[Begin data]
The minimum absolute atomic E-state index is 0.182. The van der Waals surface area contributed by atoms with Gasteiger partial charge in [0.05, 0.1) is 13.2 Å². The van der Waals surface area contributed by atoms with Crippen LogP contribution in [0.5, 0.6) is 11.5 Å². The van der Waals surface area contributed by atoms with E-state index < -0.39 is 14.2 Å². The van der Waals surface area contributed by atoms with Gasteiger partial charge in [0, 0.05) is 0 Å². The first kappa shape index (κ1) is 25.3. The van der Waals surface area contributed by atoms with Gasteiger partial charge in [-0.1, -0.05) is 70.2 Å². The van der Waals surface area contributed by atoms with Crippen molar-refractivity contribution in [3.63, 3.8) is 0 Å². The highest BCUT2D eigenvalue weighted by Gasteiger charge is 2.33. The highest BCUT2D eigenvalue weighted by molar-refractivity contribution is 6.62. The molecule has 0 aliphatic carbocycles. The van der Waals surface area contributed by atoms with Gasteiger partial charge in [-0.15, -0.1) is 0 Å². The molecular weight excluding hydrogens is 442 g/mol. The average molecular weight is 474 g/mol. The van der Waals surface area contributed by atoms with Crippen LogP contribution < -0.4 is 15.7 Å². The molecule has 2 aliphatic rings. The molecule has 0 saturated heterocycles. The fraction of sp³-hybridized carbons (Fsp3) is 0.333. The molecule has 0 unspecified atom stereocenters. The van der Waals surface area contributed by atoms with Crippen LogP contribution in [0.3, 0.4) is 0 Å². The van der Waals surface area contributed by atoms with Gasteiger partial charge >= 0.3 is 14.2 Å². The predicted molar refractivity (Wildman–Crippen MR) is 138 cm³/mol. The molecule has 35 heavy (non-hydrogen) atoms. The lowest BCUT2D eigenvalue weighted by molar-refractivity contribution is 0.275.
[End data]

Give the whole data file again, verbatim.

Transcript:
The minimum absolute atomic E-state index is 0.182. The van der Waals surface area contributed by atoms with Gasteiger partial charge in [0.05, 0.1) is 13.2 Å². The van der Waals surface area contributed by atoms with Crippen LogP contribution in [0.5, 0.6) is 11.5 Å². The van der Waals surface area contributed by atoms with E-state index < -0.39 is 14.2 Å². The van der Waals surface area contributed by atoms with Gasteiger partial charge in [0, 0.05) is 0 Å². The first kappa shape index (κ1) is 25.3. The van der Waals surface area contributed by atoms with Gasteiger partial charge in [-0.1, -0.05) is 70.2 Å². The van der Waals surface area contributed by atoms with Crippen molar-refractivity contribution in [3.63, 3.8) is 0 Å². The highest BCUT2D eigenvalue weighted by Gasteiger charge is 2.33. The highest BCUT2D eigenvalue weighted by molar-refractivity contribution is 6.62. The molecule has 0 aliphatic carbocycles. The van der Waals surface area contributed by atoms with Gasteiger partial charge in [-0.15, -0.1) is 0 Å². The molecular weight excluding hydrogens is 442 g/mol. The average molecular weight is 474 g/mol. The van der Waals surface area contributed by atoms with Crippen LogP contribution < -0.4 is 15.7 Å². The molecule has 2 aliphatic rings. The molecule has 0 saturated heterocycles. The fraction of sp³-hybridized carbons (Fsp3) is 0.333. The molecule has 0 unspecified atom stereocenters. The van der Waals surface area contributed by atoms with Crippen LogP contribution in [0.3, 0.4) is 0 Å². The van der Waals surface area contributed by atoms with Gasteiger partial charge >= 0.3 is 14.2 Å². The predicted molar refractivity (Wildman–Crippen MR) is 138 cm³/mol. The molecule has 35 heavy (non-hydrogen) atoms. The lowest BCUT2D eigenvalue weighted by molar-refractivity contribution is 0.275.